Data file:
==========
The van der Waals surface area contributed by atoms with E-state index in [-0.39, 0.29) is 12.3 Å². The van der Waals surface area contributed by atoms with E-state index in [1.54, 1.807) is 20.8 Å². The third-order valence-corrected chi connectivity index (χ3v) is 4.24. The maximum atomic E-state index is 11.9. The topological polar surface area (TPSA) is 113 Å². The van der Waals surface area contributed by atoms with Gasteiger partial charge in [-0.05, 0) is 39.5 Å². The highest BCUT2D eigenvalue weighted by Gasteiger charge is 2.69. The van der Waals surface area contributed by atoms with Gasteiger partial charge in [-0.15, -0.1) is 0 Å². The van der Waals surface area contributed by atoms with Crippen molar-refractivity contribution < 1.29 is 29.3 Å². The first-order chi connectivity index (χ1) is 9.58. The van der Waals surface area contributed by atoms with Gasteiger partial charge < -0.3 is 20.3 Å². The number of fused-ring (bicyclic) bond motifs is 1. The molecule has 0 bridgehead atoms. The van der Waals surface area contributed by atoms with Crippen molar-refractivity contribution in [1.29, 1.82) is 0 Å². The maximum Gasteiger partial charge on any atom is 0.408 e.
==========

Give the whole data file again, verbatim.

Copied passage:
The van der Waals surface area contributed by atoms with E-state index in [-0.39, 0.29) is 12.3 Å². The van der Waals surface area contributed by atoms with E-state index in [1.54, 1.807) is 20.8 Å². The third-order valence-corrected chi connectivity index (χ3v) is 4.24. The maximum atomic E-state index is 11.9. The topological polar surface area (TPSA) is 113 Å². The van der Waals surface area contributed by atoms with Gasteiger partial charge in [-0.05, 0) is 39.5 Å². The highest BCUT2D eigenvalue weighted by Gasteiger charge is 2.69. The van der Waals surface area contributed by atoms with Gasteiger partial charge in [-0.15, -0.1) is 0 Å². The van der Waals surface area contributed by atoms with Crippen molar-refractivity contribution < 1.29 is 29.3 Å². The first-order chi connectivity index (χ1) is 9.58. The van der Waals surface area contributed by atoms with Gasteiger partial charge < -0.3 is 20.3 Å². The number of fused-ring (bicyclic) bond motifs is 1. The molecule has 0 bridgehead atoms. The van der Waals surface area contributed by atoms with Crippen molar-refractivity contribution in [1.29, 1.82) is 0 Å². The maximum Gasteiger partial charge on any atom is 0.408 e.